Green Summer Fun - Activities with a Purpose That Your Kids Will Love!

As the kids finish up their last days at school, the pools open and the beaches fill up you may be searching for low cost, fun ways to impart some green values to your young ones. Here are some ideas.

Pine cones Repurposed

If you have pine trees in your yard like I do, you are constantly searching for ways to use the bags of pine cones that pile up every season. This summer, use them to create a welcoming habitat for local birds in need of a snack and a rest!

All you need is a pine cone, some peanut butter (preferably organic- birds don't deserve those pesticides either!), bird seed (different mixes can attract different birds), twine, a plate and a spatula.

Smooth peanut butter over the pine cone, covering it on all sides. Sprinkle some bird seed onto a plate. Roll the pine cone across the plate until it is evenly covered with seeds. Tie one end of the twine to the top of the pine cone and the other end to a tree branch. Now sit back with a cold drink and watch the birds enjoy their feast!

This is a great opportunity to teach kids about the different species of birds, bird habitats and coexisting with nature.

I recently did this project with my daughter and her cousin (ages 2 1/2 and 3 1/2). They loved sprinkling the seeds and getting to spread the peanut butter. But what excited them even more was peaking out the window and seeing the birds stop by for a yummy treat!

Sprout Seeds

Children love gardening for much the same reason that adults do. It is always amazing to start with a seed and end up with a beautiful sunflower or pumpkin! (Sunflowers and pumpkins are two great plants that are perfect for a seed sprouting project.) Invest in a pot or sprouting tray, some soil and a packet of seeds. Read the directions out loud and let your little one do the planting. Put the tray or pot in a window that gets plenty of light and is easy to see so that they can check on the seeds regularly. Watch their wonder as they see the first sprouts break through the soil! When the sprouts have matured sufficiently, transplant them into the garden or a larger pot and coninue the lesson up to harvesting!

It's a wonderful opportunity to explain the importance of sunlight, clean air and clean water.

Garden Together

If you have older children that are up for more of a challenge, start an organic vegetable garden. Get them involved in the planning. Go to the library together and research local gardening. Find plants that will thrive in your area during the summer and fall. Start small and keep it simple, especially if this is a learning experience for you as well. Don't do all the work for them! Make regular gardening dates. Consider setting aside one hour early in the morning a few days a week. This way you can beat the heat and enjoy the quiet while connecting with nature and each other.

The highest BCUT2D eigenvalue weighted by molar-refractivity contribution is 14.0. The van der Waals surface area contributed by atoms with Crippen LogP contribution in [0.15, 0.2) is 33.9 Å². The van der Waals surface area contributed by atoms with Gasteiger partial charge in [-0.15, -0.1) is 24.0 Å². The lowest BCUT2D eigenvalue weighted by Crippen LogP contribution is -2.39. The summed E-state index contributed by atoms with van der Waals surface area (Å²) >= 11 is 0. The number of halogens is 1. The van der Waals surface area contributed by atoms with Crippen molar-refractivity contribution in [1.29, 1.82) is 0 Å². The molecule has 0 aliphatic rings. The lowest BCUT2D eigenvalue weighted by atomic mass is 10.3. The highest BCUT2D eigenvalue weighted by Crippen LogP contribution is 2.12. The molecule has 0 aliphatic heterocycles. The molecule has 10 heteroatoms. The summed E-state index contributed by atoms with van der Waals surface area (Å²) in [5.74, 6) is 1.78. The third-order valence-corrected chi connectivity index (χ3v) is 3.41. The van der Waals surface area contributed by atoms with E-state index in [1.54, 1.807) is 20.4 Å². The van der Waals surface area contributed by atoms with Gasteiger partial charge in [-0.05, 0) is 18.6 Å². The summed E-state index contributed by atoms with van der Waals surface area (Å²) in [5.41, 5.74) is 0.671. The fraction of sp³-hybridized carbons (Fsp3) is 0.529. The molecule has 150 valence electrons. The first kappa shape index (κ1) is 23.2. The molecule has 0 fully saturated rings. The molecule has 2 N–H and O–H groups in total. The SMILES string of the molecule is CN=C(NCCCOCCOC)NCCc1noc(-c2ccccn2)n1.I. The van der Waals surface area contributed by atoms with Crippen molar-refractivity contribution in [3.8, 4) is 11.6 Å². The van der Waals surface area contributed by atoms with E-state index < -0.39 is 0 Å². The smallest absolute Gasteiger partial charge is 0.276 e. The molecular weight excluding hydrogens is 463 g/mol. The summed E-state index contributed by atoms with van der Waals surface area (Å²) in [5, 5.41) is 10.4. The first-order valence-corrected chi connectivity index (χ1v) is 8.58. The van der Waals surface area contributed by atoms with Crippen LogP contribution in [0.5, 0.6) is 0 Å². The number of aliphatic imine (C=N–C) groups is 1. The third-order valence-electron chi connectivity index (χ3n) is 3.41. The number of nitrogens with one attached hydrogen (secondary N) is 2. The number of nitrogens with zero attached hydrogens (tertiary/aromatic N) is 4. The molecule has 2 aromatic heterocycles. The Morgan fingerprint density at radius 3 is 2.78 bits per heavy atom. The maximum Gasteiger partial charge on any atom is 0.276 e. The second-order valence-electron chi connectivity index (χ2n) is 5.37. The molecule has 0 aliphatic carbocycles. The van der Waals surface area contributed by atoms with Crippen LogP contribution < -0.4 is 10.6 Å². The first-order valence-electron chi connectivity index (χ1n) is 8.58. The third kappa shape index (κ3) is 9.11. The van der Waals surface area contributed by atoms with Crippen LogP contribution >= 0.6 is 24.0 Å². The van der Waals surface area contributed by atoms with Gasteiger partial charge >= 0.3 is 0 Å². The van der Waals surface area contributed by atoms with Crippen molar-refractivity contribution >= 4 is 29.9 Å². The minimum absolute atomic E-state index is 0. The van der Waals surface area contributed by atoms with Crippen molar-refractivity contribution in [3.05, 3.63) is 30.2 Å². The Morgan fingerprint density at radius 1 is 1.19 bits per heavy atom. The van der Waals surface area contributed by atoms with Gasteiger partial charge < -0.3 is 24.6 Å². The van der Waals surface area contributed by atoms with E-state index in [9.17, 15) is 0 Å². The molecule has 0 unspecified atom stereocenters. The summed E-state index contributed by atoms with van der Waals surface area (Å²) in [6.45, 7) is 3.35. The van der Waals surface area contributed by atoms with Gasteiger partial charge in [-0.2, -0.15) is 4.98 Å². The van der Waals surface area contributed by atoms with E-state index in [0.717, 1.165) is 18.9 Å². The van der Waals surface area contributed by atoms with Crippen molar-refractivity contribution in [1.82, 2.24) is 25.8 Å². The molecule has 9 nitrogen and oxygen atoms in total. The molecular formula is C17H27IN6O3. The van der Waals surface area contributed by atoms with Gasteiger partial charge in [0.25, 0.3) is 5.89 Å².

If you do not have a back yard, there are many vegetables and small fruits that do well in pots. Consider container gardening or find a community garden in your area that you can join. Community gardens are a fantastic way to learn gardening skills from the experienced while improving your area and building stronger community bonds. Some are even committed to causes such as feeding the homeless.


Social responsibility is such an important lesson to pass on to our children. The socially responsible mentality creates an inner sense of duty to make the right choices and go the extra mile for the good of everyone. Once this lesson is learned, being green and eco-friendly will be a natural approach to life instead of an inconvenient chore.

One of the best ways we can impart this to our kids is by doing volunteer work together.

The SPCA allows kids between the ages of 12-17 to volunteer with a guardian. Give animal loving teens and preteens an outlet for their passions.

Church and religious groups often organize community outreaches that are family friendly. Check with your religious leaders for any upcoming opportunities.

Visit to find programs in your area that need you. You can specify "Great for Kids" in your search. I searched my area and immediately found trash cleanup days, native tree planting days, food drives, fundraising walks/swims, and so much more!
If you have a teen in highschool, volunteer work has an added bonus. Colleges love to see charity/volunteer affiliations on applications!


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